Head Neck Pathol. 2007 Sep;1(1):1-12.
BACKGROUND: Primary sinonasal tract angiosarcoma are rare tumors that are frequently misclassified, resulting in inappropriate clinical management. There are only a few reported cases in the English literature.
MATERIALS AND METHODS: Ten patients with sinonasal tract angiosarcoma were retrospectively retrieved from the Otorhinolaryngic Registry of the Armed Forces Institute of Pathology.
RESULTS: Six males and four females, aged 13 to 81 years (mean, 46.7 years), presented with epistaxis and bloody discharge. Females were on average younger than their male counterparts (37.8 vs. 52.7 years, respectively). The tumors involved the nasal cavity alone (n = 8) or the maxillary sinus (n = 2), with a mean size of 4.3 cm; the average size was different between the genders: males: 2.8 cm; females: 6.4 cm. Histologically, all tumors had anastomosing vascular channels lined by remarkably atypical endothelial cells protruding into the lumen, neolumen formation, frequent atypical mitotic figures, necrosis, and hemorrhage. All cases tested (n = 6) demonstrated immunoreactivity with antibodies to Factor VIII-RA, CD34, CD31, and smooth muscle actin, while non-reactive with keratin and S-100 protein. The principle differential diagnosis includes granulation tissue, lobular capillary hemangioma (pyogenic granuloma), and Kaposis sarcoma. All patients had surgery followed by post-operative radiation (n = 4 patients). Follow-up was available in all patients: Six patients died with disease (mean, 28.8 months); two patients had died without evidence of disease (mean, 267 months); and two are alive with no evidence of disease at last follow-up (mean, 254 months).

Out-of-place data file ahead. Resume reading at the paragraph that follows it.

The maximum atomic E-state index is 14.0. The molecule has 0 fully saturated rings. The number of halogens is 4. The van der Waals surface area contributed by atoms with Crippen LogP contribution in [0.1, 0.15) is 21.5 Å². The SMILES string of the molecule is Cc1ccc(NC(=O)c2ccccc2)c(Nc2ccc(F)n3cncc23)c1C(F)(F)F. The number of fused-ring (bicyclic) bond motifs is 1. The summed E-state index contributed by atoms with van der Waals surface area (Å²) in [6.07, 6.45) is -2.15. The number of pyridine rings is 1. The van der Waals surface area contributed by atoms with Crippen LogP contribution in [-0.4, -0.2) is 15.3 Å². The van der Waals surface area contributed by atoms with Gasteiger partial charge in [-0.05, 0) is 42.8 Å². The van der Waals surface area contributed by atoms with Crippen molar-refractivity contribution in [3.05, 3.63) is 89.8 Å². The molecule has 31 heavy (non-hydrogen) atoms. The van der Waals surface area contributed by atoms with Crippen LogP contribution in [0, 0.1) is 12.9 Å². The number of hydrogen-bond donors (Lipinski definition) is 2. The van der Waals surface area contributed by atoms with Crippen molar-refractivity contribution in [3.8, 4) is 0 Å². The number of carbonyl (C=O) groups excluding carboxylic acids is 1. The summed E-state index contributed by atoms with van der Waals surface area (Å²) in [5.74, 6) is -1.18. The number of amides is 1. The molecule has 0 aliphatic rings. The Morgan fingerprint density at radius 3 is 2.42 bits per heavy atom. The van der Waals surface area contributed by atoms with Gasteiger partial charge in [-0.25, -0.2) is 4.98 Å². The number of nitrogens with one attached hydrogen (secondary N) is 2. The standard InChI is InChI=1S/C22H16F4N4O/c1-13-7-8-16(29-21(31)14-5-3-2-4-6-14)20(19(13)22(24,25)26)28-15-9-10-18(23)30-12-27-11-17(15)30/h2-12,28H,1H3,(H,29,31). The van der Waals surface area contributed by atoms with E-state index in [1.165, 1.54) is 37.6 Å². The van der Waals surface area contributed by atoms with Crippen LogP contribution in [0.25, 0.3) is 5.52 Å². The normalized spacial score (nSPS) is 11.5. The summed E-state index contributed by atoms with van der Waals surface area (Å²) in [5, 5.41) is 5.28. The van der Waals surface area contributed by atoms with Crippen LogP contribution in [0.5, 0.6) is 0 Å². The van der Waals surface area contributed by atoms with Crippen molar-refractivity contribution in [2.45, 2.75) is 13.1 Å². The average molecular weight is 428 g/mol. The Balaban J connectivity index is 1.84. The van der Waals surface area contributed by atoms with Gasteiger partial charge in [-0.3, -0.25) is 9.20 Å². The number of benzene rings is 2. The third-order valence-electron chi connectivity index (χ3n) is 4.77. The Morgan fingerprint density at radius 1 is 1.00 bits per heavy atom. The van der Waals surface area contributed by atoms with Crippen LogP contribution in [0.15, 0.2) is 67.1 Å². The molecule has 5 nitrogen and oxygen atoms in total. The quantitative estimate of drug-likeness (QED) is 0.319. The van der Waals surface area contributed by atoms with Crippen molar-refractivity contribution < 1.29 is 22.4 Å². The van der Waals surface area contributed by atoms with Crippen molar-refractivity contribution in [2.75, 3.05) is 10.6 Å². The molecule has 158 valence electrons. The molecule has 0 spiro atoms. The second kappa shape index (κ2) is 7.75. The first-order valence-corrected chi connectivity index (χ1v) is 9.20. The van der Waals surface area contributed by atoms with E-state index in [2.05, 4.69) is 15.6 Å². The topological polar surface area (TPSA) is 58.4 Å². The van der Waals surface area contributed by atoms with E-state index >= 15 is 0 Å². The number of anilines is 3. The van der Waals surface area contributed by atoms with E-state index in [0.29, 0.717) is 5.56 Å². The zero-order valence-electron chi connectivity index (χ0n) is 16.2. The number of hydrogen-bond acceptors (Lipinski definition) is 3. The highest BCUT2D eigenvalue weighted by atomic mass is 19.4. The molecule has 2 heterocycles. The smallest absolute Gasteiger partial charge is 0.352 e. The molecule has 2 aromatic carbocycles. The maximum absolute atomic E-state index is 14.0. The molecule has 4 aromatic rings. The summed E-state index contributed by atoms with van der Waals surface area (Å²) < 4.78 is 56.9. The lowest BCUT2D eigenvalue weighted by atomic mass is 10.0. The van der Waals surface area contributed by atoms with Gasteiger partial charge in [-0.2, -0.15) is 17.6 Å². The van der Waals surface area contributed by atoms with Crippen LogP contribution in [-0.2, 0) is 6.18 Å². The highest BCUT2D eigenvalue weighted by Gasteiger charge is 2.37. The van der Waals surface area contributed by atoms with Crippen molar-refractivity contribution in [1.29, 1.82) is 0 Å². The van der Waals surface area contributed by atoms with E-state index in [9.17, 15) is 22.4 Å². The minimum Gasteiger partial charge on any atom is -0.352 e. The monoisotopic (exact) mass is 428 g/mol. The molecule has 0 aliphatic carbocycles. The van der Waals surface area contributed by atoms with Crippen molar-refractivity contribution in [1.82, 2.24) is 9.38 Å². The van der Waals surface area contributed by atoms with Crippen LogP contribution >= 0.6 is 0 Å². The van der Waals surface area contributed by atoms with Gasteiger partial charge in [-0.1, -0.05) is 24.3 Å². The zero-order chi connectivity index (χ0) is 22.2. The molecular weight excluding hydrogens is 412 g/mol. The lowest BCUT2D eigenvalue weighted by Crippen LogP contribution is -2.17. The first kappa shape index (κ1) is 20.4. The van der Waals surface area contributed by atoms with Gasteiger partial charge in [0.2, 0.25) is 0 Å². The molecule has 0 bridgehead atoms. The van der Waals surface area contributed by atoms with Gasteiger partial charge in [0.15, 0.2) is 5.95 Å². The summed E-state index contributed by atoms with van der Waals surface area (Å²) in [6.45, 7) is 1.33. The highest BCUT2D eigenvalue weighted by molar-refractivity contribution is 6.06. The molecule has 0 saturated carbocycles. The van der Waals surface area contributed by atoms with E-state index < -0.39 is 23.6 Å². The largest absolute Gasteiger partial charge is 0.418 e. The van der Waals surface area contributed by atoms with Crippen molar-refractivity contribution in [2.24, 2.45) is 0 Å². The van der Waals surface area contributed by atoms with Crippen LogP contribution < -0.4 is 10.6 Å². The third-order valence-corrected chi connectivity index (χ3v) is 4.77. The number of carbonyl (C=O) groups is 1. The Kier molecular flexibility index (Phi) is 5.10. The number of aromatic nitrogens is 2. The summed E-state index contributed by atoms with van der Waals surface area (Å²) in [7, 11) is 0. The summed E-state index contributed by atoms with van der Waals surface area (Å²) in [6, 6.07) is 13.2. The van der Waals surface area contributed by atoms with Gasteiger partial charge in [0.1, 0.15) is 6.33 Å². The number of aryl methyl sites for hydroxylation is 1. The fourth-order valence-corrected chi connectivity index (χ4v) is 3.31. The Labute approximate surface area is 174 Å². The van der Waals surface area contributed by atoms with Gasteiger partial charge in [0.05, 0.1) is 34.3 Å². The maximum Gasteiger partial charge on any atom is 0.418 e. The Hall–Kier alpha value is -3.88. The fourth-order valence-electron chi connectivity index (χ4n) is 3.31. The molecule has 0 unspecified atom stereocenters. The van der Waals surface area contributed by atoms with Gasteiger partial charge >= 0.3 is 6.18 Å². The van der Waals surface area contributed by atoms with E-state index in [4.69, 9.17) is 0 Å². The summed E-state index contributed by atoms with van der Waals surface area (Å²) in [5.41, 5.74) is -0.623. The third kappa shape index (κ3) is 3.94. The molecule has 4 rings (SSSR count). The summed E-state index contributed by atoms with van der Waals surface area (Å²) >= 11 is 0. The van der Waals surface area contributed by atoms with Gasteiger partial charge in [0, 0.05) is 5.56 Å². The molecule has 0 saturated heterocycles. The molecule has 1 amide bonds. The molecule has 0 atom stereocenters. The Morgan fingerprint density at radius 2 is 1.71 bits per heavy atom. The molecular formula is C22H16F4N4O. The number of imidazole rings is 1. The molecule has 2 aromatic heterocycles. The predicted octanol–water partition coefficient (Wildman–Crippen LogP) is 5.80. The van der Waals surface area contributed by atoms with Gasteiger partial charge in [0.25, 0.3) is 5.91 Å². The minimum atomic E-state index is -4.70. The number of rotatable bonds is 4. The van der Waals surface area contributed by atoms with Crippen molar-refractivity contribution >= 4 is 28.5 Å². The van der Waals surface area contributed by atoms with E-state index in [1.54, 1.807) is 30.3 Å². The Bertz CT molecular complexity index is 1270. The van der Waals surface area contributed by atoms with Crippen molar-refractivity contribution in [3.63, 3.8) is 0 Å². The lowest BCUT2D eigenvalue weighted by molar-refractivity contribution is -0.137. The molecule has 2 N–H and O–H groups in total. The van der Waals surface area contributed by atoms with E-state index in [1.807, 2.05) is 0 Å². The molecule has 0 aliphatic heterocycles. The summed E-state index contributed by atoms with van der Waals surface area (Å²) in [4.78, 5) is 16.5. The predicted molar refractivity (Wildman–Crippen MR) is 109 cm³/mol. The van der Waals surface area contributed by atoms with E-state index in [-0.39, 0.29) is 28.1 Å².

CONCLUSIONS: Sinonasal tract angiosarcoma is a rare tumor, frequently presenting in middle-aged patients as a large mass usually involving the nasal cavity with characteristic histomorphologic and immunophenotypic features. Sinonasal tract angiosarcoma will often have a poor prognosis making appropriate separation from other conditions important.
PubMed ID: 20614274
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